The wind preserves, too. It carries away and stores seeds during autumn and winter. A new world of nature comes out of these seeds in next spring. The wind acts here as a preserver.
8. “Pestilence stricken multitude.” Which are pestilence stricken multitudes? How do these appear ?
The pestilence-stricken multitude are dead, dry leaves. As the west wind drives them away, they appear just like the masses of people affected with some severe epidemic.
The dry, dead leaves, as driven by the wind, seem to have different colours. These are yellow, black, pale and hectic red. These are all suggestive of their decay.
9. “Of some fierce Maenad”—What do you know of the Maenad? To what this is compared?
The Maenad was the woman worshipper of Beacchus, the Greek god of wine. On the day of the festivity of the god, such women worshippers used to drink heavily and move about in a fiery manner.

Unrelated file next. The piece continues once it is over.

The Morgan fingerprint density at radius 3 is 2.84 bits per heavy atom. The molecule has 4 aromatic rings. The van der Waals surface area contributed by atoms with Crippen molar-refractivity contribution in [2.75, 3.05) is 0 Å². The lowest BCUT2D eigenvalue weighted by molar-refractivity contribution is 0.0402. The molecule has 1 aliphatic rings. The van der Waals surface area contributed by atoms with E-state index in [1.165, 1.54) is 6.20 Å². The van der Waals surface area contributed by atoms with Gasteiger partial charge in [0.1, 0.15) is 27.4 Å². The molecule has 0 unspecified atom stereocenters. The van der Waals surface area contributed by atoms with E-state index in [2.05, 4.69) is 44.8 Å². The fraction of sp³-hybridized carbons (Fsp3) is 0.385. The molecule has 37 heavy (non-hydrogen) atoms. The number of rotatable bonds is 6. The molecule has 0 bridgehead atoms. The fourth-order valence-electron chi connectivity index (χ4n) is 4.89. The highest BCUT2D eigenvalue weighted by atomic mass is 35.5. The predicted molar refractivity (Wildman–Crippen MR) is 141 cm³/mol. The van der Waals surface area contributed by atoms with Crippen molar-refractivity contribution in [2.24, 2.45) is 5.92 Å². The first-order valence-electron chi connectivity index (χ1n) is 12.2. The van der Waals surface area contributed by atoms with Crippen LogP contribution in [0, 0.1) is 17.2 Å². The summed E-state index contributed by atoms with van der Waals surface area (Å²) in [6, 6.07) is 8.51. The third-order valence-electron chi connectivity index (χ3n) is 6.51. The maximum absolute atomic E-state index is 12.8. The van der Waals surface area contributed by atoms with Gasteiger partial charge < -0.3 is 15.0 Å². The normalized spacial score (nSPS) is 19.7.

The dry dark and dishevelled but bright hair of the Maenad is compared to the dark, sparkling, loose clouds floating wildly in the sky.
10. “Angels of rain and lightning”—Which are the angels of rain and lightning and why?
The clouds are called the angels of rain and lightning. This is because rain comes out of the clouds. Similarly, lightning is caused by the striking of two clouds. So these are the angels of rain and lightning.
11. “Thou dirge……..” What is a dirge ? Who does dirge, for whom and how?
A dirge is a funeral song.
The west wind dirges.
The wind dirges for the year that is dying.
The west wind begins to blow at the end of autumn. It causes a sharp sound that is likened to a dirge. As the year is about to end, the poet fancies that the wind is singing the funeral song for it.